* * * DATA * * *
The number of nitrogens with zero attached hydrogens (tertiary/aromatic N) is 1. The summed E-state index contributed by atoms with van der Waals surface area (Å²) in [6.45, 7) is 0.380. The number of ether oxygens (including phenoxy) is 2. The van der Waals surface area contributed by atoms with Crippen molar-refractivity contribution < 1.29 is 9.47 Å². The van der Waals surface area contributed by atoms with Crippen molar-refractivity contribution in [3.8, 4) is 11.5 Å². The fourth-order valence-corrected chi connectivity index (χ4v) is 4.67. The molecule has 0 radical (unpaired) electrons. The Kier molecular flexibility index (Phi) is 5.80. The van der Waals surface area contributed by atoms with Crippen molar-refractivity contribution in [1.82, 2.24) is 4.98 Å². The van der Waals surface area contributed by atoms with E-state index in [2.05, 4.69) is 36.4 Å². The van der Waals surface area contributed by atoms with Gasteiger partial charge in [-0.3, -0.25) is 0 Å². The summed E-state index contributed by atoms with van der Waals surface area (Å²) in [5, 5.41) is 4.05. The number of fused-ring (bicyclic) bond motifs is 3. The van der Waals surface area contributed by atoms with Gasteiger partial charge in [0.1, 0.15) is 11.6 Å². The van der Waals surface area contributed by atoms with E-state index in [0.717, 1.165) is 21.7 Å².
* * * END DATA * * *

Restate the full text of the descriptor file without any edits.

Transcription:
The number of nitrogens with zero attached hydrogens (tertiary/aromatic N) is 1. The summed E-state index contributed by atoms with van der Waals surface area (Å²) in [6.45, 7) is 0.380. The number of ether oxygens (including phenoxy) is 2. The van der Waals surface area contributed by atoms with Crippen molar-refractivity contribution < 1.29 is 9.47 Å². The van der Waals surface area contributed by atoms with Crippen molar-refractivity contribution in [3.8, 4) is 11.5 Å². The fourth-order valence-corrected chi connectivity index (χ4v) is 4.67. The molecule has 0 radical (unpaired) electrons. The Kier molecular flexibility index (Phi) is 5.80. The van der Waals surface area contributed by atoms with Crippen molar-refractivity contribution in [1.82, 2.24) is 4.98 Å². The van der Waals surface area contributed by atoms with E-state index in [2.05, 4.69) is 36.4 Å². The van der Waals surface area contributed by atoms with Gasteiger partial charge in [-0.3, -0.25) is 0 Å². The summed E-state index contributed by atoms with van der Waals surface area (Å²) in [5, 5.41) is 4.05. The number of fused-ring (bicyclic) bond motifs is 3. The van der Waals surface area contributed by atoms with Gasteiger partial charge in [0.1, 0.15) is 11.6 Å². The van der Waals surface area contributed by atoms with E-state index in [0.717, 1.165) is 21.7 Å².